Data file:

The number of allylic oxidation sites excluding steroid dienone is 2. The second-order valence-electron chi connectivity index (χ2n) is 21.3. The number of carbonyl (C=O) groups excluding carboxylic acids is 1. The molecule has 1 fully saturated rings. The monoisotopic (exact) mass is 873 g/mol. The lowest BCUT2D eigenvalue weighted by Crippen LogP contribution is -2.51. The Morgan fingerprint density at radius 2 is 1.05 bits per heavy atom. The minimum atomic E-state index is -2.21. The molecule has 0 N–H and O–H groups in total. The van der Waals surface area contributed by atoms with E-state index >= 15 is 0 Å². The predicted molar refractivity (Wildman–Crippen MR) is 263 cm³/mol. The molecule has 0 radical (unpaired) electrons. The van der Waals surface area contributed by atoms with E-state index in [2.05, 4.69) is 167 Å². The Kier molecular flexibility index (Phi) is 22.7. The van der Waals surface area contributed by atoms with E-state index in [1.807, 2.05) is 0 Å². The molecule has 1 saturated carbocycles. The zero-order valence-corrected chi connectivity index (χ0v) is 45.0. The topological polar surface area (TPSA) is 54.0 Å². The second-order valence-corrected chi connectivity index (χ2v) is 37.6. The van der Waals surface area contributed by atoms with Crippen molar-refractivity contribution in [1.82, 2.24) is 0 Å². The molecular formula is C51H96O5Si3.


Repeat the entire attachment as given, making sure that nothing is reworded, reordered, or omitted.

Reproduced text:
The number of allylic oxidation sites excluding steroid dienone is 2. The second-order valence-electron chi connectivity index (χ2n) is 21.3. The number of carbonyl (C=O) groups excluding carboxylic acids is 1. The molecule has 1 fully saturated rings. The monoisotopic (exact) mass is 873 g/mol. The lowest BCUT2D eigenvalue weighted by Crippen LogP contribution is -2.51. The Morgan fingerprint density at radius 2 is 1.05 bits per heavy atom. The minimum atomic E-state index is -2.21. The molecule has 0 N–H and O–H groups in total. The van der Waals surface area contributed by atoms with E-state index >= 15 is 0 Å². The predicted molar refractivity (Wildman–Crippen MR) is 263 cm³/mol. The molecule has 0 radical (unpaired) electrons. The van der Waals surface area contributed by atoms with E-state index in [2.05, 4.69) is 167 Å². The Kier molecular flexibility index (Phi) is 22.7. The van der Waals surface area contributed by atoms with E-state index in [1.807, 2.05) is 0 Å². The molecule has 1 saturated carbocycles. The zero-order valence-corrected chi connectivity index (χ0v) is 45.0. The topological polar surface area (TPSA) is 54.0 Å². The second-order valence-corrected chi connectivity index (χ2v) is 37.6. The van der Waals surface area contributed by atoms with Crippen molar-refractivity contribution in [1.82, 2.24) is 0 Å². The molecular formula is C51H96O5Si3.